Author Archives: sarahali

About sarahali

I am linguist working in the EFL field. I started my teaching career in East Germany in 1997, continuing for a while (7 years) in Austria before settling back in the UK, where I am now based. I have taught English in various forms (ESP, ESOL, Business English, EFL (general) and EAP) to students ranging from 3 years of age to 80. I have written, developed and edited teaching material and curricular for the Arabic speaking world, as well as African countries. I have also written materials and teacher's books for 3-year olds learning in multi-lingual schools in Spain and have worked on translating and adapting Early Readers for the international market. I'm currently a senior tutor for EAP, a TEL coordinator and an academic proofreader. I also work as a freelance materials writer and developer. I speak English, German and French, with a basic knowledge of Arabic and Spanish.

Deep breath – here we go again

I’ve had a pretty turbulant year with one thing and another, so have been away from the chalk face (and back room) for a while. I’m now back, sort of full-time, and it does feel a little strange. To make … Continue reading

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Encouraging reading for pleasure

I think we all know the importance of reading and the difference it can make in educational performance. Parents are encouraged to read to their children from as early an age as possible. In the UK all babies can claim … Continue reading

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The Novella | Why it’s a great extensive reading resource for English Language Students | OUP — Oxford University Press

The benefits of extensive reading for learners of English have been well documented, and there are some informative articles easily discoverable on this blog. The Graded Reader can play a hugely important part in developing reading skills, and OUP has … Continue reading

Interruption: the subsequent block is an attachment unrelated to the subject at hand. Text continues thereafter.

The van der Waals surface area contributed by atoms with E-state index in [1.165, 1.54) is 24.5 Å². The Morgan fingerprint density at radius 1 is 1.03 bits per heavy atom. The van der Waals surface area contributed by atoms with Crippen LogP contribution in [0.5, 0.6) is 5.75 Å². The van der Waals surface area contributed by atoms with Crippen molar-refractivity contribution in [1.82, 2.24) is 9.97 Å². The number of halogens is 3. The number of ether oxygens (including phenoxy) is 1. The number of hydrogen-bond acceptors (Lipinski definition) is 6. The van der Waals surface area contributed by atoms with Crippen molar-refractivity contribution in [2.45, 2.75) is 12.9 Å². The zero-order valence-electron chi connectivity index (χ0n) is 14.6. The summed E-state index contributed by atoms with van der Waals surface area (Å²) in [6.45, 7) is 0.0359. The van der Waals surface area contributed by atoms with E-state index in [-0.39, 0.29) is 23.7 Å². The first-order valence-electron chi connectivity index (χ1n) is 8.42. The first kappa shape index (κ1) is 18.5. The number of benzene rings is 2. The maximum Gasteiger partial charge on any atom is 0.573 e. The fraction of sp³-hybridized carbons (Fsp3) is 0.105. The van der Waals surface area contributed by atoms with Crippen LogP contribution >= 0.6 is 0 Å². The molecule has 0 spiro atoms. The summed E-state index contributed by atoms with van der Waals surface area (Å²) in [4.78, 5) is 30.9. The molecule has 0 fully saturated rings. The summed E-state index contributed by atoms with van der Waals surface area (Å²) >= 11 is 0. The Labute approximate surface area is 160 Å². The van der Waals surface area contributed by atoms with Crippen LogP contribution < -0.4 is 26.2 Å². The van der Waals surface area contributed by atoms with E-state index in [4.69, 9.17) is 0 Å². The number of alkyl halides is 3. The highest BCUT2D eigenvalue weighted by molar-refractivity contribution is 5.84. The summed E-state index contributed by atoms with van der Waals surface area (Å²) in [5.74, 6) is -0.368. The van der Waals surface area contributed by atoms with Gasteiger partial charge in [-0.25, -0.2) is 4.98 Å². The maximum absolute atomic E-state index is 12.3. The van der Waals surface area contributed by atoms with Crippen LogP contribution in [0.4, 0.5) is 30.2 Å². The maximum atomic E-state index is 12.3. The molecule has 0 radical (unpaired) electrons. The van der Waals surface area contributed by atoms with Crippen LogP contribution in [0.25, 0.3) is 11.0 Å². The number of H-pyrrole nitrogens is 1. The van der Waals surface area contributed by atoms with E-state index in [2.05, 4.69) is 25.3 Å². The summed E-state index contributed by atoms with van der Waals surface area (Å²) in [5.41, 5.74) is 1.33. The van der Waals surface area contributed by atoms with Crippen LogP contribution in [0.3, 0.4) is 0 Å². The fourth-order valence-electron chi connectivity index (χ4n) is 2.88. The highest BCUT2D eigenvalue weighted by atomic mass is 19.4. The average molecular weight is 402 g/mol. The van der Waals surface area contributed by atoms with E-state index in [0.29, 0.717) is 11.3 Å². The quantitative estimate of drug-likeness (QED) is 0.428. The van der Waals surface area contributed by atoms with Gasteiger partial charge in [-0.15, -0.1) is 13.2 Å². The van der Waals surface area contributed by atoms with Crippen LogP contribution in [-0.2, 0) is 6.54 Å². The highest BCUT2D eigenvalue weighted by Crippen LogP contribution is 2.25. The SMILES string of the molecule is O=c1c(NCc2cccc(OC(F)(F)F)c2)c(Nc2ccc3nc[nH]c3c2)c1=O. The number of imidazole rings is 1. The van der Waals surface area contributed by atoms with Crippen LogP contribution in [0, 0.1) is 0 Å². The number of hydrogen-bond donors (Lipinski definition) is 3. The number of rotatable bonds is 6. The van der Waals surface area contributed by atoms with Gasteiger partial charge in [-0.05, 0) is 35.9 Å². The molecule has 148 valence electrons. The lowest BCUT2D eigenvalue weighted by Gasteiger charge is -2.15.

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Developing courses under restrictions

Since the start of the new term, I keep meeting my former students in the corridor and almost all of them are saying “It’s too hard”, “There are so many assessments” or “It’s so hard compared to last term”. Then … Continue reading

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How children speak. Do they? – Michael Rosen

I’ve just read this article by Michael Rosen and I can’t agree more with what he says. Language doesn’t, and never has, fit in to ‘boxes’  or set patterns that apply to every situation. I watch my children communicate (aged 4 and … Continue reading

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Keeping up with the Jones’

It’s been a while since I’ve been able to write a post, what with one thing and another. I have been thinking about what to write and have mentally had about 15 ideas – the trouble is I don’t write … Continue reading

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Encouraging curiosity

Ramsey Musallam: 3 rules to spark learning While this talk uses chemistry teaching, I feel that it is valid for all kinds of teaching, including languages.  Engaging students in learning and the learning process, for me, is key in any … Continue reading

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Planning – end of term review

In the lead up to the term I’ve just completed, I’d participated in a webinar which awoke an interest in reflecting on how I plan lessons. I decided to use the questions below to analyse the way  that I plan. … Continue reading

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eBeam – the students’ perspective

At the end of the eBeam trial I asked students to (anonymously) write down what they thought of it. Here are their responses (with permission): “It’s not really neccessary, we can use it sometimes, but not each course. Sometimes it … Continue reading

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Unplanned planning

The research into my own planning process has been of to an interesting start! I was hoping to be comparing the process I’ve been going through with the responses I’ve had about how teachers plan this week, but hey, best … Continue reading

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